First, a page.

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How Optical Illusions Work

        Science | Optics

Tricking the Neurons
"Rotating snakes" is an optical illusion developed by Professor Akiyoshi Kitaoka in 2003 where bands of color ("snakes") appear to be in perpetual motion even though the image is static.
"Rotating snakes" is an optical illusion developed by Professor Akiyoshi Kitaoka in 2003 where bands of color ("snakes") appear to be in perpetual motion even though the image is static.
Wikimedia Commons

Our perception of optical illusions is controlled by our brains. For example, the brain can easily flip between two different views of an object to turn something that's two-dimensional on a piece of paper into an object that we perceive as being 3-D. But how?

It's complicated. The 1981 Nobel Prize in Physiology or Medicine was awarded, in part, to David Hubel and Torsten Wiesel for their discoveries in how the brain interprets the coded communications sent to it from the eyes. (That year, the award was given to multiple winners.) They learned that there is a stepwise process in how the brain analyzes what the eye sees. Each nerve cell or neuron in the brain is responsible for a specific detail in the pattern of the retinal image. But even with Hubel and Wiesel's discoveries and our knowledge of the different parts of the brain that deal with color, form, motion and texture, scientists still don't really have a sense for how all the messages come together to produce our overall perception of an object.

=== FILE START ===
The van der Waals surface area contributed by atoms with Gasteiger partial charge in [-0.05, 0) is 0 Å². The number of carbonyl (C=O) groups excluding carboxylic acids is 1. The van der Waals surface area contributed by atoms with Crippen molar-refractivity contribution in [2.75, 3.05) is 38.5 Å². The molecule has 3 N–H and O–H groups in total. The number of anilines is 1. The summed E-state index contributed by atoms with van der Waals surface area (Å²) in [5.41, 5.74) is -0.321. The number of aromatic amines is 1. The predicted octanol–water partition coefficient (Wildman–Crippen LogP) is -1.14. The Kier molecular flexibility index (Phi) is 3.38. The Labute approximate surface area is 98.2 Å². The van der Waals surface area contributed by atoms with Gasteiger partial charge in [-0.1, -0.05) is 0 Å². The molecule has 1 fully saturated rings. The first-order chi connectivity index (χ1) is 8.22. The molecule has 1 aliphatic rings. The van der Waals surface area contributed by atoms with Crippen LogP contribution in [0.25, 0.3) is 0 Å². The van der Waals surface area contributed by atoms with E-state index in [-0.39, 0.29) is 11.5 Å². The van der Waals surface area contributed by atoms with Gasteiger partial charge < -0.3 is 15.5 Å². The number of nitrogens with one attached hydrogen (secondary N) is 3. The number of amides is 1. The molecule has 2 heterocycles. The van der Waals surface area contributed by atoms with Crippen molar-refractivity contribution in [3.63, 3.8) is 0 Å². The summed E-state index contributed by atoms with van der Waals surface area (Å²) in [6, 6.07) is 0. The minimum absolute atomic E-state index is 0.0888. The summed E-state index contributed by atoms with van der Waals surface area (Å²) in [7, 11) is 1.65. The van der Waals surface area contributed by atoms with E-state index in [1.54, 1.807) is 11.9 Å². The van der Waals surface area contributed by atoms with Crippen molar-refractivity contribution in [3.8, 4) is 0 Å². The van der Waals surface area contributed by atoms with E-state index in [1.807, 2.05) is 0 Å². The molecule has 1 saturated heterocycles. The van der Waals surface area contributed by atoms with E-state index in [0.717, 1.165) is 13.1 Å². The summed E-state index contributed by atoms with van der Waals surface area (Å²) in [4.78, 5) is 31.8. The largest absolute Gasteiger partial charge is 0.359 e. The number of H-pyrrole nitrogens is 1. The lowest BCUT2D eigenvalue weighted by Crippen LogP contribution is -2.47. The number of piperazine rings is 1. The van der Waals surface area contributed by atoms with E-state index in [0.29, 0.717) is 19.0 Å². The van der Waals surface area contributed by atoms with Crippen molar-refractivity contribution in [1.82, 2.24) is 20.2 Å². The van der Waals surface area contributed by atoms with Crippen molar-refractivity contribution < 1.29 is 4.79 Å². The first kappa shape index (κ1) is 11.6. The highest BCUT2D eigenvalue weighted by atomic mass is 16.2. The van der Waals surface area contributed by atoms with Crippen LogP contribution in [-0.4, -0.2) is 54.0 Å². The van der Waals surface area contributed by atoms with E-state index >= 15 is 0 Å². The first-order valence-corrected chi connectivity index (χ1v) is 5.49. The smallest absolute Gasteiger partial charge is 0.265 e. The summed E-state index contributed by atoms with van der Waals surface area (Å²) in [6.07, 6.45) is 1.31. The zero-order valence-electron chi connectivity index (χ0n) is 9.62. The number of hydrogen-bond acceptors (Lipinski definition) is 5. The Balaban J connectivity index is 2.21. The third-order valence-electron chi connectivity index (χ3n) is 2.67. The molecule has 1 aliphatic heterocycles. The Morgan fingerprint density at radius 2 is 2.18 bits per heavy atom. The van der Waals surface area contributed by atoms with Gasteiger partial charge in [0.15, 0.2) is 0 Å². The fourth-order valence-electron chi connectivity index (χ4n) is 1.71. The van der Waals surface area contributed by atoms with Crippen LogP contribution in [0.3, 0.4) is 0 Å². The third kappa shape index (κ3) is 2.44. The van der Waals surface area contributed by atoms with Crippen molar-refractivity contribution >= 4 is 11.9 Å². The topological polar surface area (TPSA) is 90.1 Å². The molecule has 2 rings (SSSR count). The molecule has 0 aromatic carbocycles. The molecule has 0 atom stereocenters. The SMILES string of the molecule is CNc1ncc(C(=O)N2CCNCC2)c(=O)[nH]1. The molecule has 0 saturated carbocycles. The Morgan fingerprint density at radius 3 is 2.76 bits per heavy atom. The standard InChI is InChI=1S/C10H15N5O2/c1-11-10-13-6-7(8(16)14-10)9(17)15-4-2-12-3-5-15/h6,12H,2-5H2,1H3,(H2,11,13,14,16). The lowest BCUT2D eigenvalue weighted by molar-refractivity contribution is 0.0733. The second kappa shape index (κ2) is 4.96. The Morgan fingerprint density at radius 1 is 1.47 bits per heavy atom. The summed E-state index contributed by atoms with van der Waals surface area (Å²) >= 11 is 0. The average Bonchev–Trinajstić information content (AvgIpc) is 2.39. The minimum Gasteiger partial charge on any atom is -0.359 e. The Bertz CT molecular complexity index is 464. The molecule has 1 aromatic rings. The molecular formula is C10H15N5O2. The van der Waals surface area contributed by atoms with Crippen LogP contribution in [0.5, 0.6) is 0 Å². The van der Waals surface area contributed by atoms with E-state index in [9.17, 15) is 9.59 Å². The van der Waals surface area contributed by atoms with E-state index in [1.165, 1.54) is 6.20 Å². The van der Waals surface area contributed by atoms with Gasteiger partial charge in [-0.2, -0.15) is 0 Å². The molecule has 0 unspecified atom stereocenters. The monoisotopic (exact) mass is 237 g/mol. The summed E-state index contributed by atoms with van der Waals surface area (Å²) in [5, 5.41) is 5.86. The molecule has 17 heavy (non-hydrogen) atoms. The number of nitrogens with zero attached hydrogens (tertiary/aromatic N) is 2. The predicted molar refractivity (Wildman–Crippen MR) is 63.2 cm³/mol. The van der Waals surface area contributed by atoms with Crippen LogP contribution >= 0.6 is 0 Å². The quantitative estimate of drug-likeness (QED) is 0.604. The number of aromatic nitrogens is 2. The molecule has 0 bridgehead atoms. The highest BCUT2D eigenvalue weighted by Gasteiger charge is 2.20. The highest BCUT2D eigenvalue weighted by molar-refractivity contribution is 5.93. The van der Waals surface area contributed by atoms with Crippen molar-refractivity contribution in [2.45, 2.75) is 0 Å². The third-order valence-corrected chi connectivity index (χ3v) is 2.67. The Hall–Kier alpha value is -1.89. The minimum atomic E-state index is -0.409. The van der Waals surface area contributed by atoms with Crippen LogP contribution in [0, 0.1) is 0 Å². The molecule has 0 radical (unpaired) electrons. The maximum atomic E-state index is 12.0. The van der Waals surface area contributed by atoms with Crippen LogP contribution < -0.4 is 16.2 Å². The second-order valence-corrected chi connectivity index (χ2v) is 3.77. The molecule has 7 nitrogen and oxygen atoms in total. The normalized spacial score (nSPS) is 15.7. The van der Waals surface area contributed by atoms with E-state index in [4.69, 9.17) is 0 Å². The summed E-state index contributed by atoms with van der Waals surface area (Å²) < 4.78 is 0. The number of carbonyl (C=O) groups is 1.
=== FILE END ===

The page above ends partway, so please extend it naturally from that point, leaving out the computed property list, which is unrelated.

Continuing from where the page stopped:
Using MRI scans, scientists can analyze what is happening in our brains when we look at illusions. They've learned that neurons can actually compete with one another to see light and dark spots. The winning neurons influence the message your brain gets and, therefore, what you end up perceiving [source: Hogenboom].

One theory that researchers have put forth is that some illusions cause us to be fooled because they capitalize on the way the brain constantly tries to make predictions of what will happen next in order to compensate for the small lag time between when an event happens and our ability to perceive it. Sometimes the prediction doesn't match the reality that the illusion depicts.

Another theory tries to explain "apparent motion" illusions, such as the so-called snake illusion where the objects appear to be moving on the page. Here, scientists suggest that the small — almost imperceptible — rapid movements our eyes make (called saccades) that normally get smoothed out by the brain to give us a single picture are responsible for us perceiving motion when there is none. But others say that the illusion instead works because it's sending so many pieces of information to our retina at once, and the simultaneous messages to our visual cortex cause confusion.

Obviously, not all illusions work the same way, and some theories don't always hold up when slight modifications are made to the illusions. So, in short, we're still confused about why our brains are so confused!


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